When you look at these possibilities, only A) represents an unambiguously good outcome for workers. But that presumes that employers won't factor in the new costs. It also presumes that employers aren't already offering extra compensation for workers who put in long hours, which could range from spot bonuses to raises to extra vacation or flexible hours or the like. While it's unlikely that a company paying somebody $30,000 will jack her salary to $47,500 to avoid the overtime regs, it's also clear than nudging someone from, say $47,000, will not really help workers very much at the grocery store. And assuming everything stays the same (ceteris paribus) if companies start limiting hours to avoid overtime, it's not as if firms have extra money laying around to hire new workers. Instead, they're likely to reduce services and products to customers and/or reduce other forms of compensation to employees.

This isn't simply theory. In a new study for the Mercatus Center, economists Donald J. Boudreaux and Liya Palagashvili find that "there is neither theoretical nor empirical support that the proposed regulation will meet its stated objectives; in fact, evidence suggests that moonlighting may increase in response to regulations."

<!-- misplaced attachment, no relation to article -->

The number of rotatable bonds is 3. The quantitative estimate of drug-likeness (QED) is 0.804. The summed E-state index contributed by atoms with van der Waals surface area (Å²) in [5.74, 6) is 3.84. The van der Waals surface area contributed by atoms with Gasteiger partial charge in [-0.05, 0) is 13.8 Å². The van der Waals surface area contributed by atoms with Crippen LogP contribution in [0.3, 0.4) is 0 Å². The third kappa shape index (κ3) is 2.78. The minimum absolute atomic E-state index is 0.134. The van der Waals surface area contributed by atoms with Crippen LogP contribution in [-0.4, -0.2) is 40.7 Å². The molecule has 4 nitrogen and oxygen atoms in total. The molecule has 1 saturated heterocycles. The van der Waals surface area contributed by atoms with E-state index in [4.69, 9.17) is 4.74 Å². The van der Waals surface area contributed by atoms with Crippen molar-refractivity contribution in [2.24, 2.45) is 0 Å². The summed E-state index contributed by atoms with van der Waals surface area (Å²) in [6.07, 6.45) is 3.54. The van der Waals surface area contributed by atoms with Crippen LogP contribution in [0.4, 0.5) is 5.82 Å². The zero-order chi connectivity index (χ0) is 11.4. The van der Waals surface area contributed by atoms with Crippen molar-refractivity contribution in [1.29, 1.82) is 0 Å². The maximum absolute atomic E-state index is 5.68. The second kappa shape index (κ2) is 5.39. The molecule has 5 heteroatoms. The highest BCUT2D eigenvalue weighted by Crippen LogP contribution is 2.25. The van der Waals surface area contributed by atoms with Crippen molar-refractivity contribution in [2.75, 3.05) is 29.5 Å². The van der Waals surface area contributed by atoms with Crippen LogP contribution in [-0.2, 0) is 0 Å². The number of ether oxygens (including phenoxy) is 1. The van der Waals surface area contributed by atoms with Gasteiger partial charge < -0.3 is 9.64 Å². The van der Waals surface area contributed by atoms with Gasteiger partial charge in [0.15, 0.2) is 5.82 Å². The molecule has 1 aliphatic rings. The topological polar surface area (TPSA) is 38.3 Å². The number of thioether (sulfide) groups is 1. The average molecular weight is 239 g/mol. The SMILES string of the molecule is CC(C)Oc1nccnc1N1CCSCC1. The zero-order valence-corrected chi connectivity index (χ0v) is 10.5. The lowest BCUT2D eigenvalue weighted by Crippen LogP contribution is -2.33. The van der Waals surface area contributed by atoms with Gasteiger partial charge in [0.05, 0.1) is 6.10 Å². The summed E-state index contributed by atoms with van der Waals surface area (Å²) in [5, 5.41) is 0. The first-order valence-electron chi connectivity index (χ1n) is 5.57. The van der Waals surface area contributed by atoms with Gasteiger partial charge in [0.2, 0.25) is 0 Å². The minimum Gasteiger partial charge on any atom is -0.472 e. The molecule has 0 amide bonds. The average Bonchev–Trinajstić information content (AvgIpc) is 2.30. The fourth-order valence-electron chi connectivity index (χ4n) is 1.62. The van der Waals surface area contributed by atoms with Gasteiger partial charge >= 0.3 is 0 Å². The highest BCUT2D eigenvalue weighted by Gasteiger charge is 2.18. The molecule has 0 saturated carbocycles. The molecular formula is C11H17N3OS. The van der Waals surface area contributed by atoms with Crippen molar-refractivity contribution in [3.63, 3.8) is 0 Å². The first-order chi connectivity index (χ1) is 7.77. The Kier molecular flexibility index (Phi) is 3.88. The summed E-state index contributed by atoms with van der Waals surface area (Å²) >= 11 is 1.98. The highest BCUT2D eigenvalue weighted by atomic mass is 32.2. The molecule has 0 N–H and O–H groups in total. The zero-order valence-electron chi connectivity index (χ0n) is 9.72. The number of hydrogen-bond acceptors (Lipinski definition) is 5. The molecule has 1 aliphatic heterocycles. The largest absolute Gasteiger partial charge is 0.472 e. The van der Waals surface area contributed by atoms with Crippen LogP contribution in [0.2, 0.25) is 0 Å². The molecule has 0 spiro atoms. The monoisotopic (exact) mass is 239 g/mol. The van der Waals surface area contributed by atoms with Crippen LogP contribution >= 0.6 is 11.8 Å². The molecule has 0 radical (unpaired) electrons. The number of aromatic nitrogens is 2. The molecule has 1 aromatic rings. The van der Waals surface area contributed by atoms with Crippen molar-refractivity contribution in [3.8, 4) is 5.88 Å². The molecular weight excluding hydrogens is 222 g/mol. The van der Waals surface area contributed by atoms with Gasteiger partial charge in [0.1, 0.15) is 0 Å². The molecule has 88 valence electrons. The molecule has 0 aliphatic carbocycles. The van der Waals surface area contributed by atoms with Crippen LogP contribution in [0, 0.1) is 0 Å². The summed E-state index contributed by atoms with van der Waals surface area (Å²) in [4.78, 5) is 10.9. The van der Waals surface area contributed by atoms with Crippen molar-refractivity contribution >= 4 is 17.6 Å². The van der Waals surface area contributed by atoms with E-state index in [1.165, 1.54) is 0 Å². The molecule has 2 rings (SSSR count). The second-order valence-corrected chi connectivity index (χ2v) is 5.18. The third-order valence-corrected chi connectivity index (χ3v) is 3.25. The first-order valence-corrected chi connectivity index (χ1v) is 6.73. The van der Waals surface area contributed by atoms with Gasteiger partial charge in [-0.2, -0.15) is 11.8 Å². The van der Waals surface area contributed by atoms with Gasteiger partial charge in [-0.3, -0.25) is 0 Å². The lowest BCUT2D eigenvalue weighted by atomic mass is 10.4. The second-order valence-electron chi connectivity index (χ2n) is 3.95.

The study looks at the various objectives that the government expects the regulations to create (higher pay, higher employment levels, better health, etc.) and finds each of them wanting in light of empirical research. Here's part of the take on how overtime regs work to increase moonlighting:

[Economist Jane] Friesen finds that in Canada a reduction in standard hours has promoted work sharing but that the effect is meaningless because it actually led to moonlighting—workers taking a parttime second job. Specifically, Friesen (2001, 708) finds that "an increase in the predicted probability that a covered worker moonlights of 1.1 percentage points when standard hours [are] decreased from 44 to 40 h, and by 3.2 percentage points when standard hours [are] decreased from 48 to 40 h." Friesen (2001, 710) concludes, "To the extent that overtime pay regulation is successful at spreading work over a larger number of jobs, it is less successful at spreading it over a larger number of workers….These results are less supportive than previous research of the notion that overtime pay regulation might be an effective means of creating employment opportunities for a larger number of workers."

As with large increases in the minimum wage, to the extent that such regulations stay in force, they also prompt "investment in capital," A.K.A. automation.

Read the whole study here.